The Challenge of Journalism in Afghanistan

Published On: August 21, 2023Categories: Fact Check

In the past two weeks, the Taliban have detained at least nine journalists and media personnel. The United Nations Assistance Mission in Afghanistan (UNAMA) has stated that the Taliban have arrested these journalists from six provinces of the country.

Sources said these journalists have been transferred to Kabul and are being held in custody.

The detention of journalists has raised concerns about journalism work in Afghanistan.

“UNAMA reminds the de facto authorities of their obligations under international law to respect, uphold and promote rights to freedom of opinion and expression, as well as the rights of all who are detained to see their family, meet with a lawyer and know the charges against them.”  UNAMA said in a newsletter.

Aside from the clear deterrents of being jailed for journalism, there are other realities that seem less extreme than the physical risk but which are no less challenging.  

Media Restrictions in Afghanistan

All journalists, especially Afghan news photographers, are not allowed to operate outside of their own media outlets. 

Based on the contracts between media and their official employees, no journalist or photographer can work for a second media outlet – this is standard internationally.

Independent journalists must obtain activity permits from the Taliban’s Ministry of Information and Culture. New restrictions have also been imposed on YouTubers’ work in Afghanistan. They require permits from the Taliban’s Ministry of Information and Culture to operate, and their activities are monitored.

Preventing Coverage of Women’s Protests

Journalists and media outlets in Afghanistan are restricted in covering protests, particularly women’s protests, and they cannot report on all demonstrations.

Several journalists from various media outlets have confirmed to Chalawsaf that the Taliban have informed them that they cannot report on protests that are not coordinated with Taliban authorities.

In the past two years, multiple journalists from local media outlets who attempted to take photos and video of women’s protests have been detained by the Taliban, and later released.

Utilizing Local Journalists

Media outlets reporting on Afghanistan from the West, particularly those classified as “exiled media,” especially those broadcasting visual reports, need to acquire footage from within Afghanistan.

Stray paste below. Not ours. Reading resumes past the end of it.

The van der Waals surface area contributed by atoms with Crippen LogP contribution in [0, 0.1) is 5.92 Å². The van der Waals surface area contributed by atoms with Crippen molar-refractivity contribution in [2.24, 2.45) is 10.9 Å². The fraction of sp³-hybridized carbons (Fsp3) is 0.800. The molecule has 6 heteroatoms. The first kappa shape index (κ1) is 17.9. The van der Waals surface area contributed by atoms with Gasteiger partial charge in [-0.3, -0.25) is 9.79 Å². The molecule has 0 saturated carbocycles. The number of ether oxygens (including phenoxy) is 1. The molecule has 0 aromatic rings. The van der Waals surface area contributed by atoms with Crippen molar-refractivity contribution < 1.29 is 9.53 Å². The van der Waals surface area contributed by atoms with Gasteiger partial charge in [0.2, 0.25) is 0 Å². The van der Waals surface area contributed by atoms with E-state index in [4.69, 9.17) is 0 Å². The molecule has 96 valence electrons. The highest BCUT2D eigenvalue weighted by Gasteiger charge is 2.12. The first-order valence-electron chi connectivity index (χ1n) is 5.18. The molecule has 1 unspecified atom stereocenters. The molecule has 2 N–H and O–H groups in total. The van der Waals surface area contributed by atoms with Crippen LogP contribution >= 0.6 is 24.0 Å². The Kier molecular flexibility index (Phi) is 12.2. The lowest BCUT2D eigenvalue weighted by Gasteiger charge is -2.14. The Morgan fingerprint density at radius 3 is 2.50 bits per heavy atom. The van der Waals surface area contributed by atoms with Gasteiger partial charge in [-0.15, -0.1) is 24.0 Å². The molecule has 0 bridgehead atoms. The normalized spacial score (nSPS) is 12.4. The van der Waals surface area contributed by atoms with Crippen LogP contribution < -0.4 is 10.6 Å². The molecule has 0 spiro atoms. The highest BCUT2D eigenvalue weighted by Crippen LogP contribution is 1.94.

Due to their lack of official accreditation in Afghanistan, these outlets are unable to formally hire local journalists and photographers. Consequently, they rely on journalists already operating within the country, often associated with local media, to provide content that tries to showcase the media outlet’s presence in Afghanistan.

Five journalists and photographers from local media outlets have confirmed to Chalawsaf that employees of these “exiled media” organizations have requested them to send footage on their behalf. This implies a clandestine and unofficial attempt by these outlets to employ local media personnel.

Three officials within local media outlets criticize these practices of “exiled media,” arguing that it reflects unprofessional conduct. These officials have communicated to Chalawsaf their reluctance to have their resources and facilities exploited by other media outlets.

Detentions Due to Collaboration with Media Operating Abroad

Sources have informed Chalawsaf that recently detained journalists have been arrested due to their collaboration with certain media outlets operating abroad.

The Taliban have not granted permission for the operation of these foreign media outlets so far. Consequently, these outlets are clandestinely employing personnel from local media for their activities.

Sources report that journalists from Amu TV and the daily newspaper Etelaat Roz are among those detained.

An official from Amu TV has confirmed the detention of his colleagues in Afghanistan. However, the newspaper “Etelaat Roz” does not provide detailed information on this matter.

A Taliban official regarding the arrested journalists states that these individuals were detained with the aim of gathering information and have no affiliation with their media work.

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